Endorphins are released in our bodies through the physical postures (called “asanas”). This eases the discomforts of pregnancy. Together, deep breathing and endorphins’ release foster relaxation. Having this knowledge and body awareness is priceless when handling the sensations of labor and childbirth, and the demands of mothering.

Yoga lowers blood pressure and improves circulation, which is even more important in a pregnant mama’s body since her blood volume triples. (Practitioners check regularly for hypertension.) It also improves balance, as a woman’s center of gravity constantly shifts as the belly grows. Coupled with gentle cardio activity like walking or swimming, yoga keeps your body toned and limber. Labor is hard work, so maintaining strength allows for more efficient labor and quicker recovery.

“Prenatal yoga gives us coping skills for pregnancy and childbirth. These skills and the friends we make are wonderful treasures to hold onto after our childbirth experiences.” -Sharon Munroe

The creation of community is an invaluable part of attending a prenatal yoga class. Meeting and listening to other pregnant moms establishes a support network, where students feel understood and don’t feel alone in their experience.

Co-founder Sharon made good friends and shared lots of ideas with our community by attending regular yoga practices with me for both of her pregnancies. My student/her yoga friend actually delivered her son in the same hospital on the same day as Sharon! They attend postnatal classes together now too. “Prenatal yoga gives us coping skills for pregnancy and childbirth. These skills and the friends we make are wonderful treasures to hold onto after our childbirth experiences.” said Sharon.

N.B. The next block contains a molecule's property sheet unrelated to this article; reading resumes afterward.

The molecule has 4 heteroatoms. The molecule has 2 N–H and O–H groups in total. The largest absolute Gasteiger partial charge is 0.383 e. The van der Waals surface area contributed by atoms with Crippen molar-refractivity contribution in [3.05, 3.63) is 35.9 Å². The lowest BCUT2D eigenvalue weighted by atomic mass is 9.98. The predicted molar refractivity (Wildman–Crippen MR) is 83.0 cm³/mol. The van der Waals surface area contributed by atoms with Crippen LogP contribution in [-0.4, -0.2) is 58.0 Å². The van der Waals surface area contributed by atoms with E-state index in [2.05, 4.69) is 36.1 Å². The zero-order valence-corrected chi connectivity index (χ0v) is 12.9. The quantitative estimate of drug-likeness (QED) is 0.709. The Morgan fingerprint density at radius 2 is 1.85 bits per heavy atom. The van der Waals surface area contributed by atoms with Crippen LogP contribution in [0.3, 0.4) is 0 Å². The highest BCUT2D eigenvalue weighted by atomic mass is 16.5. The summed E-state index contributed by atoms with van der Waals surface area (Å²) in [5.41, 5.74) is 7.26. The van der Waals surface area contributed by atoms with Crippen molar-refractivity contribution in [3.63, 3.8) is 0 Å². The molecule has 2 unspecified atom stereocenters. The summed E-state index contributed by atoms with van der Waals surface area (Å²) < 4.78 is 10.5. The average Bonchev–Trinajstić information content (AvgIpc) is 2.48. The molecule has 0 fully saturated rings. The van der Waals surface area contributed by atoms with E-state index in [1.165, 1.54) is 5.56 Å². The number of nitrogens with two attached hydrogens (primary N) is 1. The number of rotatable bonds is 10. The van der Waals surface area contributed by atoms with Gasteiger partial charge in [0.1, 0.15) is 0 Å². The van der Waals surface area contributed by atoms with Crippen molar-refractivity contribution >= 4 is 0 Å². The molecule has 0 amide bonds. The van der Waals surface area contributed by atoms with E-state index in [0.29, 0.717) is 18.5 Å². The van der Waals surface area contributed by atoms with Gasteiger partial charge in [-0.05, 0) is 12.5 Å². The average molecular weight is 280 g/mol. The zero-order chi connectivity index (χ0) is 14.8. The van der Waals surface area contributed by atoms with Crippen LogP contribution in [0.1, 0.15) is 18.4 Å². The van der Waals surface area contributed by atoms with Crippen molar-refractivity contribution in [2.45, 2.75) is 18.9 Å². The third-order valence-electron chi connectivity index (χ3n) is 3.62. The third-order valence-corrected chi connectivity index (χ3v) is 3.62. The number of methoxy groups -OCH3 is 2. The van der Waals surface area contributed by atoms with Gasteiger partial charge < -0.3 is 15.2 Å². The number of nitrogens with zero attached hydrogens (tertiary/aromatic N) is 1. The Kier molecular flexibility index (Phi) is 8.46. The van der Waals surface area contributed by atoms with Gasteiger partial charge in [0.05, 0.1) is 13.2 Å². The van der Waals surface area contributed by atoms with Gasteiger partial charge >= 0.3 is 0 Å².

The most important piece of advice is to listen to your body during your yoga practice and follow what it’s telling you to do. Bring water to stay hydrated, choose a modification to a pose, ask your instructor for further guidance, or simply take a break if needed.


Becoming a mother is an amazing  journey. I firmly believe that the journey greatly benefits from the power of yoga. Come join us!

Get Moving: The Benefits of Prenatal Exercise and Suggested Activities to Keep You and Baby Healthy


Sarah Evans is an instructor at  Austin’s Yoga Yoga Northwest, teaching multiple classes each week in prenatal, postnatal and toddler yoga. She has helped hundreds of women learn to love yoga for over the last 7 years. She lives in Austin with her husband and two children.

Surround Yourself with Support – Ideas from Editor, Sharon

After getting the Advanced Maternal Age stamp on my medical chart with my first son at age 39 and waiting over three years for another viable pregnancy, I made up my mind to do things differently and even more deliberately with Shannon, my second son. Now at age 43, my life was drastically different. My husband and I were raising a 3-year-old biological son and a 6-month old foster daughter, who had been our home since she was 5 days old. I became a business owner the year prior, starting Little Green Beans. I was older, but at the same time, wiser. Most importantly, I considered my choices again.

I share these choices and suggestions with first-time moms of age 35 or better not to say that my/our way is best, but to open your eyes to the possibilities and to get the birth you want, if at all possible for you and your baby.

 

Choose your practitioners with care.